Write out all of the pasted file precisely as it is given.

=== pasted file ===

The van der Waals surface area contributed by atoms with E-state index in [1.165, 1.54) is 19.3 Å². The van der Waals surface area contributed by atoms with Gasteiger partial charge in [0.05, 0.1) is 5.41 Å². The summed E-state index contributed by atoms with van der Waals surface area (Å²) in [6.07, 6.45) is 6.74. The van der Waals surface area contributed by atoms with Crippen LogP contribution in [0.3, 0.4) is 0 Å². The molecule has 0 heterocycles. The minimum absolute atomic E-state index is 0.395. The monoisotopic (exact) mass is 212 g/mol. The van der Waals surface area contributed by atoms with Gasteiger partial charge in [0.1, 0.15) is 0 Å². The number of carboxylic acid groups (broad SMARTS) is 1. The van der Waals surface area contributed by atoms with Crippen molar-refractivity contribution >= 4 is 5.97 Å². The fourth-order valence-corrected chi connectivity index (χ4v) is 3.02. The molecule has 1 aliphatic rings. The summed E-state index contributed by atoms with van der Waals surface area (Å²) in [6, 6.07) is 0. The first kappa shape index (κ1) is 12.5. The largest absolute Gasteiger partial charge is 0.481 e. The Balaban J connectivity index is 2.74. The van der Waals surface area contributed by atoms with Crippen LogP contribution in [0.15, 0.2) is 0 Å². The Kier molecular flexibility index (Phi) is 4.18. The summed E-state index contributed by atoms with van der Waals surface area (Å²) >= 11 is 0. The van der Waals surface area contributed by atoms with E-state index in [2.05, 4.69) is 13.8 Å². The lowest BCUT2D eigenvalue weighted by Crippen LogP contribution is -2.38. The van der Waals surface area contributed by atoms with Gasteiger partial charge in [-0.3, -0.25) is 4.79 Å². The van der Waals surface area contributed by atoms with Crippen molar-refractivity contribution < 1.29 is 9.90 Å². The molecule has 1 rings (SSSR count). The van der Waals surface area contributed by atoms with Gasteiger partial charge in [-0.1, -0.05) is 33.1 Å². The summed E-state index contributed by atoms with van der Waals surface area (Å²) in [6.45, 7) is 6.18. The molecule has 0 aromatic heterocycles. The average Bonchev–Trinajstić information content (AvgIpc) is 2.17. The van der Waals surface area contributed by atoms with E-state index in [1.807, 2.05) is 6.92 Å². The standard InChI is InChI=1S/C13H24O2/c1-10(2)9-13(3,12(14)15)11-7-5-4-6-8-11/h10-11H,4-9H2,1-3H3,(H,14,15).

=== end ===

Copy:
The van der Waals surface area contributed by atoms with E-state index in [1.165, 1.54) is 19.3 Å². The van der Waals surface area contributed by atoms with Gasteiger partial charge in [0.05, 0.1) is 5.41 Å². The summed E-state index contributed by atoms with van der Waals surface area (Å²) in [6.07, 6.45) is 6.74. The van der Waals surface area contributed by atoms with Crippen LogP contribution in [0.3, 0.4) is 0 Å². The molecule has 0 heterocycles. The minimum absolute atomic E-state index is 0.395. The monoisotopic (exact) mass is 212 g/mol. The van der Waals surface area contributed by atoms with Gasteiger partial charge in [0.1, 0.15) is 0 Å². The number of carboxylic acid groups (broad SMARTS) is 1. The van der Waals surface area contributed by atoms with Crippen molar-refractivity contribution >= 4 is 5.97 Å². The fourth-order valence-corrected chi connectivity index (χ4v) is 3.02. The molecule has 1 aliphatic rings. The summed E-state index contributed by atoms with van der Waals surface area (Å²) in [6, 6.07) is 0. The first kappa shape index (κ1) is 12.5. The largest absolute Gasteiger partial charge is 0.481 e. The Balaban J connectivity index is 2.74. The van der Waals surface area contributed by atoms with Crippen LogP contribution in [0.15, 0.2) is 0 Å². The Kier molecular flexibility index (Phi) is 4.18. The summed E-state index contributed by atoms with van der Waals surface area (Å²) >= 11 is 0. The van der Waals surface area contributed by atoms with E-state index in [2.05, 4.69) is 13.8 Å². The lowest BCUT2D eigenvalue weighted by Crippen LogP contribution is -2.38. The van der Waals surface area contributed by atoms with Gasteiger partial charge in [-0.3, -0.25) is 4.79 Å². The van der Waals surface area contributed by atoms with Crippen molar-refractivity contribution < 1.29 is 9.90 Å². The molecule has 1 rings (SSSR count). The van der Waals surface area contributed by atoms with Gasteiger partial charge in [-0.1, -0.05) is 33.1 Å². The summed E-state index contributed by atoms with van der Waals surface area (Å²) in [6.45, 7) is 6.18. The molecule has 0 aromatic heterocycles. The average Bonchev–Trinajstić information content (AvgIpc) is 2.17. The van der Waals surface area contributed by atoms with E-state index in [1.807, 2.05) is 6.92 Å². The standard InChI is InChI=1S/C13H24O2/c1-10(2)9-13(3,12(14)15)11-7-5-4-6-8-11/h10-11H,4-9H2,1-3H3,(H,14,15).